One unique piece of Startup Grind events around the world is filming and video (not required, but often recommended). Aside from our great community and even greater directors, video sets us apart from other local networking/educational events. When you have 40 attendees come to an event, only 40 are impacted, but once it is put online it can help entrepreneurs around the world. Having a very good AV setup is crucial and it is essential to figure out how to set up video for the first event and continue on at a monthly basis.

When it come to video we do not have any strict requirements aside from getting the very best video and audio possible. The better the video (at least 720p if possible) and the better the audio (wired audio/direct line to the camera) the more likely people will actually watch it.

Here is a great example from Stockholm in Sweden:  https://www.youtube.com/watch?v=r9duAHCtZaw


The last requirement we have is to make sure the official Startup Grind bumpers are added to the front and end of the video.  Those are found here:  http://help.startupgrind.com/article/187-video-bumper

For many more event production tips visit this category in our help library:  http://help.startupgrind.com/category/68-venueset-up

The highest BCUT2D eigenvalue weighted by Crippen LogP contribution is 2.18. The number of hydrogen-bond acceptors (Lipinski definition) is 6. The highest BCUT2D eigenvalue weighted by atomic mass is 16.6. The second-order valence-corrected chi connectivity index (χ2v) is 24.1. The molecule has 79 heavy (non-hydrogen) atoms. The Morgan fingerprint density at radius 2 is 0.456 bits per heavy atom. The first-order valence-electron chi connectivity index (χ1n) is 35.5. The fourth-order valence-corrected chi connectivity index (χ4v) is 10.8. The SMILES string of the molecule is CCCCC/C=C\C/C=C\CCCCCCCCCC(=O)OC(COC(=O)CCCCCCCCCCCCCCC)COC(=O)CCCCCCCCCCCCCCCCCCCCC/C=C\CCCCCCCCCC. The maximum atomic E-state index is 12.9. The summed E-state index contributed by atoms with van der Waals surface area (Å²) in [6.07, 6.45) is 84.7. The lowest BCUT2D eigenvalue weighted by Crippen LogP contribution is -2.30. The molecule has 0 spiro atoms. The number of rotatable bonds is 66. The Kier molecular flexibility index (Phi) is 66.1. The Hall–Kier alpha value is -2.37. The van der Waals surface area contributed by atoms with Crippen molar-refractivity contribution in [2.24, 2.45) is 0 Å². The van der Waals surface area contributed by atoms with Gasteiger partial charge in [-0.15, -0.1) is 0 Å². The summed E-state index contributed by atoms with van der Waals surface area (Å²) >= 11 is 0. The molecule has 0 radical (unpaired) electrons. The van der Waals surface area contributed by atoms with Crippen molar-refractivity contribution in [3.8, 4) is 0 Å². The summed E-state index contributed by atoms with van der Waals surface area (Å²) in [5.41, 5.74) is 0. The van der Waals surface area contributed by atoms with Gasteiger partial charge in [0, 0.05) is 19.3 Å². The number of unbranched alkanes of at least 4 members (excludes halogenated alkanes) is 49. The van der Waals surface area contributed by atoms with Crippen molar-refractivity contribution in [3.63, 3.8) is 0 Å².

Important Things To Check

Once you have a great speaker, date has been set, and you have prepared for your interview, it is time to make sure you plan the logistics in advance to let everything go as smoothly as possible.

  • Check-in is very important as it is one of the first impressions entrepreneurs get. Try to have greeters at the door to welcome everyone in and point them in the right direction towards the registration table.
  • At the registration table have some sticky name tags for attendees to wear to aid with networking. If you decide to sell tickets at the door, have a Square reader handy. If you also decide to take cash it is recommended you take some small bills for change and maybe a receipt booklet.
  • Check all logistics in advance! Seating and food (on time and enough), AV (sound feed to camera, microphones, feedback, enough memory on camera, battery).
  • Before you get on stage get out and talk to anyone and everyone, directors truly set the tone for the rest of the community. Be the most helpful person in the room.


Next Lesson - Community Party Events